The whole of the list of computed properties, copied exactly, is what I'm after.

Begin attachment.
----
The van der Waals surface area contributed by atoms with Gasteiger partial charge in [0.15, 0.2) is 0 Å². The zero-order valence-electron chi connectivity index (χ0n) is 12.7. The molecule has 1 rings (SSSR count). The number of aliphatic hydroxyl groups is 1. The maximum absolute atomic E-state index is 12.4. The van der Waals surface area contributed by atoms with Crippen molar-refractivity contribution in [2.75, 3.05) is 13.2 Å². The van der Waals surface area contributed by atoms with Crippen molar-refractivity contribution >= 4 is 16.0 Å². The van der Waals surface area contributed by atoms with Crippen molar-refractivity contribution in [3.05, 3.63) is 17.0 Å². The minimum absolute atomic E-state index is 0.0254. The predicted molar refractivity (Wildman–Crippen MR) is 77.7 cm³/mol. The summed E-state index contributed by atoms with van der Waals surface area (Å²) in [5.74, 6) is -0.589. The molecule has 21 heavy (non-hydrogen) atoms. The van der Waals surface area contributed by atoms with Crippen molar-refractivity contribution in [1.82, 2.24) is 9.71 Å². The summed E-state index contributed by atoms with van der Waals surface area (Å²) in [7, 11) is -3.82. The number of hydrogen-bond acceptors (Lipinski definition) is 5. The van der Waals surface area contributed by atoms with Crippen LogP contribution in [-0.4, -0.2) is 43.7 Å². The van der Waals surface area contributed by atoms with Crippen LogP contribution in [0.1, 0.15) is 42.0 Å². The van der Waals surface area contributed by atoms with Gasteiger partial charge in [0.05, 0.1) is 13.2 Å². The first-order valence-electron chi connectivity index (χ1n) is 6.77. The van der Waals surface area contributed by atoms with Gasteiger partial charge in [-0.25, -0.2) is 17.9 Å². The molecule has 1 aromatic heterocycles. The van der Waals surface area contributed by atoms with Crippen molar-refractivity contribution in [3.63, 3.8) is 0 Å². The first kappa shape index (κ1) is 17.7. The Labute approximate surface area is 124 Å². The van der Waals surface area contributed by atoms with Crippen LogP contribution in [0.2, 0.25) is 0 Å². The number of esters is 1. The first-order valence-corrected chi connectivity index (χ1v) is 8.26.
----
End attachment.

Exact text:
The van der Waals surface area contributed by atoms with Gasteiger partial charge in [0.15, 0.2) is 0 Å². The zero-order valence-electron chi connectivity index (χ0n) is 12.7. The molecule has 1 rings (SSSR count). The number of aliphatic hydroxyl groups is 1. The maximum absolute atomic E-state index is 12.4. The van der Waals surface area contributed by atoms with Crippen molar-refractivity contribution in [2.75, 3.05) is 13.2 Å². The van der Waals surface area contributed by atoms with Crippen molar-refractivity contribution >= 4 is 16.0 Å². The van der Waals surface area contributed by atoms with Crippen molar-refractivity contribution in [3.05, 3.63) is 17.0 Å². The minimum absolute atomic E-state index is 0.0254. The predicted molar refractivity (Wildman–Crippen MR) is 77.7 cm³/mol. The summed E-state index contributed by atoms with van der Waals surface area (Å²) in [5.74, 6) is -0.589. The molecule has 21 heavy (non-hydrogen) atoms. The van der Waals surface area contributed by atoms with Crippen molar-refractivity contribution in [1.82, 2.24) is 9.71 Å². The summed E-state index contributed by atoms with van der Waals surface area (Å²) in [7, 11) is -3.82. The number of hydrogen-bond acceptors (Lipinski definition) is 5. The van der Waals surface area contributed by atoms with Crippen LogP contribution in [-0.4, -0.2) is 43.7 Å². The van der Waals surface area contributed by atoms with Crippen LogP contribution in [0.1, 0.15) is 42.0 Å². The van der Waals surface area contributed by atoms with Gasteiger partial charge in [0.05, 0.1) is 13.2 Å². The first-order valence-electron chi connectivity index (χ1n) is 6.77. The van der Waals surface area contributed by atoms with Gasteiger partial charge in [-0.25, -0.2) is 17.9 Å². The molecule has 1 aromatic heterocycles. The van der Waals surface area contributed by atoms with Crippen molar-refractivity contribution in [3.63, 3.8) is 0 Å². The first kappa shape index (κ1) is 17.7. The Labute approximate surface area is 124 Å². The van der Waals surface area contributed by atoms with Crippen LogP contribution in [0.2, 0.25) is 0 Å². The number of esters is 1. The first-order valence-corrected chi connectivity index (χ1v) is 8.26.